A new family bill that would have made it easier for men to have multiple wives, has been amended by Iranian MPs following protests by both top clerics and women's rights advocates.
Parliament's judicial commission voted to scrap two articles, including one relating to polygamy, in the Family Protection Bill, committee spokesman Amin Rahimi told Iran News Network's website.
Article 23 required men simply to obtain a judicial permit to remarry to confirm they can provide financially for the new wife and that both wives will be treated equally.
Under current legislation, a man in most cases has to prove his first wife's consent for another marriage.
The second article, 25, imposed taxes on the dowry, the money or property pledged by the man to his bride, which she can claim at any time through the course of marriage or when getting a divorce.
Iran's judiciary, which had originally drawn up the bill, said the two disputed articles had been added by the government.
Rahimi said the revision was ordered by parliament speaker Ali Larijani after "clerics, religious people and women expressed sensitivities" about the bill, which is yet to be adopted by the house.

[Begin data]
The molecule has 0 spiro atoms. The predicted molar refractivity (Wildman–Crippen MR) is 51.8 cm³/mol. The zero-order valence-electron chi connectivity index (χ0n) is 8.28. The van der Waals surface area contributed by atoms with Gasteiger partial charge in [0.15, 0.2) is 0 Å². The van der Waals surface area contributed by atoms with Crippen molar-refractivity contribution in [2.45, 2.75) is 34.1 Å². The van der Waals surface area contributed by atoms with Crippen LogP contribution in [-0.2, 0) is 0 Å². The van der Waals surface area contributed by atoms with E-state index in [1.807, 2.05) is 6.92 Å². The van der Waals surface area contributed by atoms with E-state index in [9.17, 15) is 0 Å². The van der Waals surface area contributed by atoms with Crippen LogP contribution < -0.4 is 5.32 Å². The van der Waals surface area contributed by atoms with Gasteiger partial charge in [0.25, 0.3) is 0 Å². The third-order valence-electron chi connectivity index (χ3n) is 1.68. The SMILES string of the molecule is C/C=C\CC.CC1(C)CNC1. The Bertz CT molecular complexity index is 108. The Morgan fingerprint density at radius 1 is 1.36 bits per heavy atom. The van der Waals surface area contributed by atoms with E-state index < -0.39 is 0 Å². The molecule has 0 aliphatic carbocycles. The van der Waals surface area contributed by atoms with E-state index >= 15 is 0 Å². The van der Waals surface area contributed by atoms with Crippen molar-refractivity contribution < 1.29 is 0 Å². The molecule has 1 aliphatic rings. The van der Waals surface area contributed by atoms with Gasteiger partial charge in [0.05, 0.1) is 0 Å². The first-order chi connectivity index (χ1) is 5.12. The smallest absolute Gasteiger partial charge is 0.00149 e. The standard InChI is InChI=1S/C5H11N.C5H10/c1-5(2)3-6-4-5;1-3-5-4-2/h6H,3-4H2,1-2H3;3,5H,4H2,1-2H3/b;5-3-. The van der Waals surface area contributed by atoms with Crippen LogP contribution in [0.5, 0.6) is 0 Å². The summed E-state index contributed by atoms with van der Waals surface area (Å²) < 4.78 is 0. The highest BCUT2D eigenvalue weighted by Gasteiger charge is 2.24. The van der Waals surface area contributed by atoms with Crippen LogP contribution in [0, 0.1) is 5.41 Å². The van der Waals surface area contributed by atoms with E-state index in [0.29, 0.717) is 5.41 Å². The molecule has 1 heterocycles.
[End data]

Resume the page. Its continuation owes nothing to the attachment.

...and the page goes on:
"We hope today's changes alleviate concerns in the society and Iranian women can raise their children and strengthen the foundation of family with relief," he added.
The new bill had sparked strong criticism in Iran, where polygamy remains relatively rare compared with some Muslim countries and is frowned upon by many.
Many women, regardless of their reformist or conservative leanings, slammed the bill, saying it paves the way for rich men to take a second wife and "threatens the foundation and sanctity of the family."
Iran's Nobel peace laureate Shirin Ebadi said the bill would bring "moral corruption" to society and appeared in parliament last week along with dozens of rights advocates to urge MPs to reconsider the bill.